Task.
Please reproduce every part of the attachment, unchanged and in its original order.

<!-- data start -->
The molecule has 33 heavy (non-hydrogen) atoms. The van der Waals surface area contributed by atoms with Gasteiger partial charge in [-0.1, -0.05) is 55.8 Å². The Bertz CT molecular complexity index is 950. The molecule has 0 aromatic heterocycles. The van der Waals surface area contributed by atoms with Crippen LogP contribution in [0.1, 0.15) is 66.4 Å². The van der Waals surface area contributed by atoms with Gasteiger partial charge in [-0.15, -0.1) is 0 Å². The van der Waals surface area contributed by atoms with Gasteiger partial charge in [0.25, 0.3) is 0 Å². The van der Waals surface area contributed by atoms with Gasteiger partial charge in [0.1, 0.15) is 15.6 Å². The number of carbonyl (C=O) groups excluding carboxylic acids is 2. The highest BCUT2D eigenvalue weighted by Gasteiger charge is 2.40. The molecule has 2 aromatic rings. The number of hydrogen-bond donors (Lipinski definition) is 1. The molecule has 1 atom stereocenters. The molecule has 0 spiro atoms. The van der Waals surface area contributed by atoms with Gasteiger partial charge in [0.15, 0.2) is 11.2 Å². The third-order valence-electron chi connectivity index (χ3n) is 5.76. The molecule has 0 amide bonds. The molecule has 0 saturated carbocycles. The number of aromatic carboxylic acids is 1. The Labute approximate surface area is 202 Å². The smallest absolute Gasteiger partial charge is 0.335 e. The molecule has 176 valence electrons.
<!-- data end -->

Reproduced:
The molecule has 33 heavy (non-hydrogen) atoms. The van der Waals surface area contributed by atoms with Gasteiger partial charge in [-0.1, -0.05) is 55.8 Å². The Bertz CT molecular complexity index is 950. The molecule has 0 aromatic heterocycles. The van der Waals surface area contributed by atoms with Crippen LogP contribution in [0.1, 0.15) is 66.4 Å². The van der Waals surface area contributed by atoms with Gasteiger partial charge in [-0.15, -0.1) is 0 Å². The van der Waals surface area contributed by atoms with Gasteiger partial charge in [0.25, 0.3) is 0 Å². The van der Waals surface area contributed by atoms with Gasteiger partial charge in [0.1, 0.15) is 15.6 Å². The number of carbonyl (C=O) groups excluding carboxylic acids is 2. The highest BCUT2D eigenvalue weighted by Gasteiger charge is 2.40. The molecule has 2 aromatic rings. The number of hydrogen-bond donors (Lipinski definition) is 1. The molecule has 1 atom stereocenters. The molecule has 0 spiro atoms. The van der Waals surface area contributed by atoms with Gasteiger partial charge in [0.15, 0.2) is 11.2 Å². The third-order valence-electron chi connectivity index (χ3n) is 5.76. The molecule has 0 amide bonds. The molecule has 0 saturated carbocycles. The number of aromatic carboxylic acids is 1. The Labute approximate surface area is 202 Å². The smallest absolute Gasteiger partial charge is 0.335 e. The molecule has 176 valence electrons.